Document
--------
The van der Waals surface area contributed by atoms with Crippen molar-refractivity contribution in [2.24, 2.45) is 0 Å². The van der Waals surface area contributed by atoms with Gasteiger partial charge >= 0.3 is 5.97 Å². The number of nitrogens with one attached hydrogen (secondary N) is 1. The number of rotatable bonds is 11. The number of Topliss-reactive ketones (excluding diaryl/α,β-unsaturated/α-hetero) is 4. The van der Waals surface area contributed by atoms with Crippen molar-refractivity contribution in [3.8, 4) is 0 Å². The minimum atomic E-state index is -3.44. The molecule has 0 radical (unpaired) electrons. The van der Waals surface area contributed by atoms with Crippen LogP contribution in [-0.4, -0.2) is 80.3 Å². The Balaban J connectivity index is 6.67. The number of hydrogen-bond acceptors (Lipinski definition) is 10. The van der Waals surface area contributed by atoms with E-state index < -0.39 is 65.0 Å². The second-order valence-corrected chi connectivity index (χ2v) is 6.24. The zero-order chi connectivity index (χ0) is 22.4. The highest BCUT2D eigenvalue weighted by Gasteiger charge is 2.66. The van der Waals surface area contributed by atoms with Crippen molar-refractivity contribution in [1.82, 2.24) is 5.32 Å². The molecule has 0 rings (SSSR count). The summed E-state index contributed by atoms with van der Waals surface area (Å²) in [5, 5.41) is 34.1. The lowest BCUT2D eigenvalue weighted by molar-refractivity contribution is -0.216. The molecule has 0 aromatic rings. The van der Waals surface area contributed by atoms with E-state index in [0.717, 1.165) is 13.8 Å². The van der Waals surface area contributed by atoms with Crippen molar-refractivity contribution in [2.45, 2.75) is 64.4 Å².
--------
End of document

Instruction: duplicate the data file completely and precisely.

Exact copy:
The van der Waals surface area contributed by atoms with Crippen molar-refractivity contribution in [2.24, 2.45) is 0 Å². The van der Waals surface area contributed by atoms with Gasteiger partial charge >= 0.3 is 5.97 Å². The number of nitrogens with one attached hydrogen (secondary N) is 1. The number of rotatable bonds is 11. The number of Topliss-reactive ketones (excluding diaryl/α,β-unsaturated/α-hetero) is 4. The van der Waals surface area contributed by atoms with Crippen molar-refractivity contribution in [3.8, 4) is 0 Å². The minimum atomic E-state index is -3.44. The molecule has 0 radical (unpaired) electrons. The van der Waals surface area contributed by atoms with Crippen LogP contribution in [-0.4, -0.2) is 80.3 Å². The Balaban J connectivity index is 6.67. The number of hydrogen-bond acceptors (Lipinski definition) is 10. The van der Waals surface area contributed by atoms with E-state index < -0.39 is 65.0 Å². The second-order valence-corrected chi connectivity index (χ2v) is 6.24. The zero-order chi connectivity index (χ0) is 22.4. The highest BCUT2D eigenvalue weighted by Gasteiger charge is 2.66. The van der Waals surface area contributed by atoms with Crippen molar-refractivity contribution in [1.82, 2.24) is 5.32 Å². The molecule has 0 rings (SSSR count). The summed E-state index contributed by atoms with van der Waals surface area (Å²) in [5, 5.41) is 34.1. The lowest BCUT2D eigenvalue weighted by molar-refractivity contribution is -0.216. The molecule has 0 aromatic rings. The van der Waals surface area contributed by atoms with E-state index in [0.717, 1.165) is 13.8 Å². The van der Waals surface area contributed by atoms with Crippen molar-refractivity contribution in [2.45, 2.75) is 64.4 Å².